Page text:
In the constantly evolving art world landscape, creators and collectors alike are eager to explore the new frontiers that today’s technology allows – both in the real world and in the mythical metaverse.
Artists are always at the forefront of any emerging technological revolution, anxious and eager to experiment with all the cool new tools they can add to their creative arsenal. At the same time, however, most serious art buyers are slower to pick up on these trends, preferring to invest in pieces that have accumulated value and notoriety over multiple decades (or even centuries). But for those willing to take the leap into the unknown, the rewards can be substantial – whether you look at it from the point of view of the creator or the collector.
Anyone following current art trends will no doubt be familiar with NFTs – or “non-fungible tokens” – which have been around now for almost a decade. A quick Google search reveals that the world’s first NFT, called ‘Quantum’, was minted back in 2014 and was sold in 2021 via Sotheby’s for a whopping US$1.47 million. Of course, that price tag pales in comparison to an NFT entitled ‘Everydays: The First 5,000 Days’ created by the artist Beeples, which in 2021 was sold to a single buyer for an astonishing US$69.3 million at Christie’s Auctions.
By the same, err… token, the NFT craze, which seemed so promising in 2021, went a bit flat in 2022, due in no small part to the very real uncertainty about the whole cryptocurrency sphere – the underlying foundation of the NFT market – which every day seems to be hovering on the verge of collapse. Add to that the perception by the general populous that these “digital da Vincis” are nothing but overpriced images of cartoon monkeys – a rather popular theme in the NFT world for some reason – and it’s not surprising to see why many have dismissed them as a passing fad.
But when and if the speculation bubble bursts on “bizarro” NFTs, that certainly won’t be the end of the story. Quite the contrary, in fact, as digital and virtual art – the kind created by serious artists and intended for serious exhibitions – has been steadily staking its place in today’s modern gallery and museum milieu. And the ways in which the artgoing public have been able to access these works has adapted correspondingly.
The pandemic of 2020 forced many art galleries, museums, and biennale-style exhibits to present themselves in a virtual format, allowing visitors to attend via online-only portals. In turn, that set the stage for organisers to adopt this same methodology moving forward. The 2022 edition of the Bangkok Art Biennale, for instance, introduced a special selection of “virtual artworks”, showcased on their website’s ‘Virtual Venue’ page (virtualvenue.bkkartbiennale.com). Here, local Thai talents such as Kawita Vatanajyankur and Nakrob Moonmanas are presented alongside such notable international names as: Dorairolg, a female artist based out of Taiwan; Gabriel Massan, a Berlin-based multidisciplinary digital artist originally from Rio de Janeiro; Anthony Samaniego, an American artist specialising in 3D visualisations; and Vitória Cribb, a Brazilian artist who uses the digital environment to investigate her subconscious.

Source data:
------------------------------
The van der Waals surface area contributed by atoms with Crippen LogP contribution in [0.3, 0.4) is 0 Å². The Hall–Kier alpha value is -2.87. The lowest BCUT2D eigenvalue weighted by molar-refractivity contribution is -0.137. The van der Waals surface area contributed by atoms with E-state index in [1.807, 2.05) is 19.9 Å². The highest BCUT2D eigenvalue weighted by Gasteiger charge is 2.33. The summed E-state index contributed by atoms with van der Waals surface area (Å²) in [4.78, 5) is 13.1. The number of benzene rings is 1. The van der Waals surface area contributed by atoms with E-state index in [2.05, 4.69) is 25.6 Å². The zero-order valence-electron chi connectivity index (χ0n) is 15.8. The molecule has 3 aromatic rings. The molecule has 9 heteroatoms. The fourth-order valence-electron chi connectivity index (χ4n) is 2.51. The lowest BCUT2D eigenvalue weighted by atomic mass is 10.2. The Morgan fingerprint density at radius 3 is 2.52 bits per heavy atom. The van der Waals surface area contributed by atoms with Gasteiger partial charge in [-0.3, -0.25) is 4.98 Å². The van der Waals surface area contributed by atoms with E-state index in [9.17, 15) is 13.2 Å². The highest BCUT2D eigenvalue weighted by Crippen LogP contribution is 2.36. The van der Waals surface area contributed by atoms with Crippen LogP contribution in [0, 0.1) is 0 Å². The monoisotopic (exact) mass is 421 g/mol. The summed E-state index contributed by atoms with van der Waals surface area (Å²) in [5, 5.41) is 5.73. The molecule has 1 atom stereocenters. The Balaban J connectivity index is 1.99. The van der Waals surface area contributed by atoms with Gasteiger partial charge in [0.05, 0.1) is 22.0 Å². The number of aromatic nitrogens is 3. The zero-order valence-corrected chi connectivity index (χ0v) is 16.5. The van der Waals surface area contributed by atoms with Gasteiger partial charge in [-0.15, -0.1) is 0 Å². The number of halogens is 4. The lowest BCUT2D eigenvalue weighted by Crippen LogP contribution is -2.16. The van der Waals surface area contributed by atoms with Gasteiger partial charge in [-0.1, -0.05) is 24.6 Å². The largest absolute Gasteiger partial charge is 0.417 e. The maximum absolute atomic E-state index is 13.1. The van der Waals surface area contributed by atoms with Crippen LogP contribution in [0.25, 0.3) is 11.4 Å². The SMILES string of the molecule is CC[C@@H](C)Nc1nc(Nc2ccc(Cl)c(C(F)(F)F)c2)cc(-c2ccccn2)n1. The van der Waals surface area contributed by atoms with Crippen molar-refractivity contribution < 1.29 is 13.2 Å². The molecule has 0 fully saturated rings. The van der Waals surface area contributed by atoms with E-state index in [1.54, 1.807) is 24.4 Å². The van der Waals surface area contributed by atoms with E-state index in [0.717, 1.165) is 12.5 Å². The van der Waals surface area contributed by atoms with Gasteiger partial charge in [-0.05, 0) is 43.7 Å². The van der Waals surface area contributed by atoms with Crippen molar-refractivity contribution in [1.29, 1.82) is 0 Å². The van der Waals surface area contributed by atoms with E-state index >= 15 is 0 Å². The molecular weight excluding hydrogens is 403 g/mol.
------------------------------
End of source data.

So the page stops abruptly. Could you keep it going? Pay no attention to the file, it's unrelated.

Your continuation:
Alongside these and other emerging young artists, one can also find some of the art world’s elder statesmen embracing all the newest technologies. Just last month, in London, a spectacular art space named Lightroom was launched – a joint venture between 59 Productions and London Theatre Company – with the inaugural exhibit being a solo show by the now 85-year-old David Hockney entitled ‘Bigger & Closer (not smaller & further away)’.
Located in King’s Cross, Lightroom is an extraordinary four-storey-high space equipped with the latest digital projection and audio technology. The current show – which opened on January 23 and runs until April 23 – takes audiences on a personal journey through Hockney’s career; featuring iconic paintings alongside some rarely seen pieces and some new works created specifically for this exhibit. Interestingly, the artist has had a life-long fascination with the possibilities of new media, and here he invites visitors to “see the world through his eyes”.
The Hockney show is the result of three years’ close collaboration between the artist and the creators of Lightroom, and it’s the first in a repertoire of original shows, made with leading artists and innovators, all aspiring to be visually astonishing, alive with sound, and rich in new perspectives.